By Jordan Fabian – 06/24/16 09:36 AM EDT
President Obama on Friday sought to reaffirm the United Statesâs âspecial relationshipâ with the United Kingdom after its stunning vote to leave the European Union.
Obama also lauded the EU for its efforts to âpromote stability, stimulate economic growth, and foster the spread of democratic values and ideals across the continent and beyond.âÂ
The president stressedthat both the U.K. and the EU âwill remain indispensable partners,â even as they begin to negotiate their formal separation in the coming months.Â
The president also plans to speak on Friday with British Prime Minister David Cameron, who said he would resign in the wake of the vote.
The referendum is a major blow to both leaders, who urged British citizens to vote to remain in the 28-nation political and economic partnership.
During a visit to London in April, Obama took the unusual step of lobbying U.K. voters on the so-called Brexit vote.
He warned that Britain would be put at âback of the queueâ for new trade deal with the U.S. if the country voted to leave the EU.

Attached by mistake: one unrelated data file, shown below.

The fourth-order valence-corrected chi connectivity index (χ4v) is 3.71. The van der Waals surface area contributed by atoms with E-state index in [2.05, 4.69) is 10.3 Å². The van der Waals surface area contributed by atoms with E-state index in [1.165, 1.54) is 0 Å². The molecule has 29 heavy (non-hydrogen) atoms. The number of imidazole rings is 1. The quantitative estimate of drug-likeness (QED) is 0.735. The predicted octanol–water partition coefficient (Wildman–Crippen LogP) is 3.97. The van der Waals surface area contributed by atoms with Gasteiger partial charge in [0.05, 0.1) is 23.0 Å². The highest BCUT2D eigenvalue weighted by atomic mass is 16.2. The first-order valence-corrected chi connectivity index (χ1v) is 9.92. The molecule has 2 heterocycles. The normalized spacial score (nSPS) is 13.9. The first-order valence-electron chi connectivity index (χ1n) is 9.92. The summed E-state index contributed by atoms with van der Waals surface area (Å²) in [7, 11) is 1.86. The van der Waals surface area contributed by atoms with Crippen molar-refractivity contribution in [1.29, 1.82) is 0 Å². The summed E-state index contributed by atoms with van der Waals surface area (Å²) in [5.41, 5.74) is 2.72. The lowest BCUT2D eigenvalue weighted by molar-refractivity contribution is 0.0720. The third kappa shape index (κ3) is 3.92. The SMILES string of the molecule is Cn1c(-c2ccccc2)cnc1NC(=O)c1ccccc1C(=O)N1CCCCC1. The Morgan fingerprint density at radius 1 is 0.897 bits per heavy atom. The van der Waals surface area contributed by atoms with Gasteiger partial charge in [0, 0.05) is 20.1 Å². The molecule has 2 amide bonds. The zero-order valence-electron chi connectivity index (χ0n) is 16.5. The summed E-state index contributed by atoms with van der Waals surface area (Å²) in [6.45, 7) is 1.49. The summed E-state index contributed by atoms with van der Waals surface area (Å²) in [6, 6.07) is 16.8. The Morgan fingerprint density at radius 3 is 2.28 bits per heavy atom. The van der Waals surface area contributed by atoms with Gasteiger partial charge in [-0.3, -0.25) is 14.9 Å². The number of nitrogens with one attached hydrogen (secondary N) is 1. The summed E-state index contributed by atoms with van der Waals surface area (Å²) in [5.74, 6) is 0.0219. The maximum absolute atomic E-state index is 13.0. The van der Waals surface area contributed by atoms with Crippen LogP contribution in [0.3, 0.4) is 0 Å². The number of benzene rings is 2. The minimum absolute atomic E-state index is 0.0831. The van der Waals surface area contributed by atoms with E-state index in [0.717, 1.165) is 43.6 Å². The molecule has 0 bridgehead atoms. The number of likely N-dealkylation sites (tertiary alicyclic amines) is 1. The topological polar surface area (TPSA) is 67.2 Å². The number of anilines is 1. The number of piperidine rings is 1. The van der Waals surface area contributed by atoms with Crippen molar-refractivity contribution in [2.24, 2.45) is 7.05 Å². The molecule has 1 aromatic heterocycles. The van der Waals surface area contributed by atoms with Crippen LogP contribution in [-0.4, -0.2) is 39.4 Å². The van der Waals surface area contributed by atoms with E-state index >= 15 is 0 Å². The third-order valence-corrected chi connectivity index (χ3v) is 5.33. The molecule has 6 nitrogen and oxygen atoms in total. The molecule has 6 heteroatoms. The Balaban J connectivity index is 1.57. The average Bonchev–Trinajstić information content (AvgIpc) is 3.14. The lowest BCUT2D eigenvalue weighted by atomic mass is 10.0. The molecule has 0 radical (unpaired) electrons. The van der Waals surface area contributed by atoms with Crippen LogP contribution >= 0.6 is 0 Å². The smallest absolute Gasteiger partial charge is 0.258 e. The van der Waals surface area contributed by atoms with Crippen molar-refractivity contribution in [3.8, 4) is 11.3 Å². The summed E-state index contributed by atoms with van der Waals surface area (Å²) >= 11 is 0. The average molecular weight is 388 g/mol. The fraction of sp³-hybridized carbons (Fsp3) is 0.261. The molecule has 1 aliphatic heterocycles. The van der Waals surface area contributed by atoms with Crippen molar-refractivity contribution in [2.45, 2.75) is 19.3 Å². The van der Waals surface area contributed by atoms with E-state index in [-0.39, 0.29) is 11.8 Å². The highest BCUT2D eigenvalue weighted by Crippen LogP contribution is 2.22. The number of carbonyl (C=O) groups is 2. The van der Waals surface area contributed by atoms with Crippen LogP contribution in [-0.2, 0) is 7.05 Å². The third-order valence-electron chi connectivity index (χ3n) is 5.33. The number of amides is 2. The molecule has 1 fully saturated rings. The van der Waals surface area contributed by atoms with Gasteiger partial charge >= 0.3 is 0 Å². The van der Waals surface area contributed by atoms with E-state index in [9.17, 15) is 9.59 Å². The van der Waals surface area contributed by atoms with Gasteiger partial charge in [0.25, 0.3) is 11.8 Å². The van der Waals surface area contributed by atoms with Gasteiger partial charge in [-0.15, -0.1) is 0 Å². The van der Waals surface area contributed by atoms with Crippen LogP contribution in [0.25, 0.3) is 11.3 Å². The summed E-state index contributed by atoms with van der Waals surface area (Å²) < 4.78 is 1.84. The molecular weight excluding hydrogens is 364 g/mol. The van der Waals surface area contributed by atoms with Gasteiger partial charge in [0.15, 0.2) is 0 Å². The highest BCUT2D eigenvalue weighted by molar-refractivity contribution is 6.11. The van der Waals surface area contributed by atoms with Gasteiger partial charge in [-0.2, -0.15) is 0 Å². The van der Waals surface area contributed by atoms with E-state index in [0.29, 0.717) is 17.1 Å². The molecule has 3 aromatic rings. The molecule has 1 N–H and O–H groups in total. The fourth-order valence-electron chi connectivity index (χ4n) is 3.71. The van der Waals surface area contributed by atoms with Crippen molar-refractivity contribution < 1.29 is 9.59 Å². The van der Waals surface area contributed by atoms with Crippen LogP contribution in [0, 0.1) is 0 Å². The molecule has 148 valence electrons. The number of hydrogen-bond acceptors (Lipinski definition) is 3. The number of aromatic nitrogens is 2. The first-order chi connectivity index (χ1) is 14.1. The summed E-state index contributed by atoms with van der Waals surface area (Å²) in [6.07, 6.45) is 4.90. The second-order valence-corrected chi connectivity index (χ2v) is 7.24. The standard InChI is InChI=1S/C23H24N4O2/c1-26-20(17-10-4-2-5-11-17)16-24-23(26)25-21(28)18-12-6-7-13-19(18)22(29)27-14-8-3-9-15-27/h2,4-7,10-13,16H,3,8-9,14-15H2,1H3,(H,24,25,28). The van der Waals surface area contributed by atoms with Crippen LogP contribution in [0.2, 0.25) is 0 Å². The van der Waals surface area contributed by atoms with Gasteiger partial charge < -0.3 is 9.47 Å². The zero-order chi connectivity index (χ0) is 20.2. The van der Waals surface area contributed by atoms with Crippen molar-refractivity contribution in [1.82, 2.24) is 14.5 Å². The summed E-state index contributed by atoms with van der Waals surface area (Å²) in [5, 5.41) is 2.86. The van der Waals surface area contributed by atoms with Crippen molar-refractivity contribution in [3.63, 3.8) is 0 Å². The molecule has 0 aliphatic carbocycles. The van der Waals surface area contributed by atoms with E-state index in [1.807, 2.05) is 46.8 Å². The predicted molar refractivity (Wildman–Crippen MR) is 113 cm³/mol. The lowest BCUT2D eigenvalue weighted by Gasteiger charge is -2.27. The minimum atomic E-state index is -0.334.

âIt could be five years from now, 10 years from now before we were able to actually get something done,â Obama told the BBC. âThe U.K. would not be able to negotiate something with the United States faster than the EU.â
Obamaâs actions have drawn criticism from Republicans, who accused him of meddling in another countryâs affairs.
Presumptive GOP presidential nominee Donald TrumpDonald TrumpEx-Trump aide: Lewandowski was fired over attacks on judge Clinton: Brexit shows need for ‘experienced leadership’ Trumpâs son calls federal-land drilling rules âreasonableâ MORE, who sided with those wanting to leave, mocked the president for jumping into the debate. Â
“The world doesn’t listen to him,” Trump said during a trip to Scotland to promote a reopening of one of his golf courses.
He said the president’s push for the âremainâ vote “perhaps caused it to fail.”Â
Updated at 10 a.m.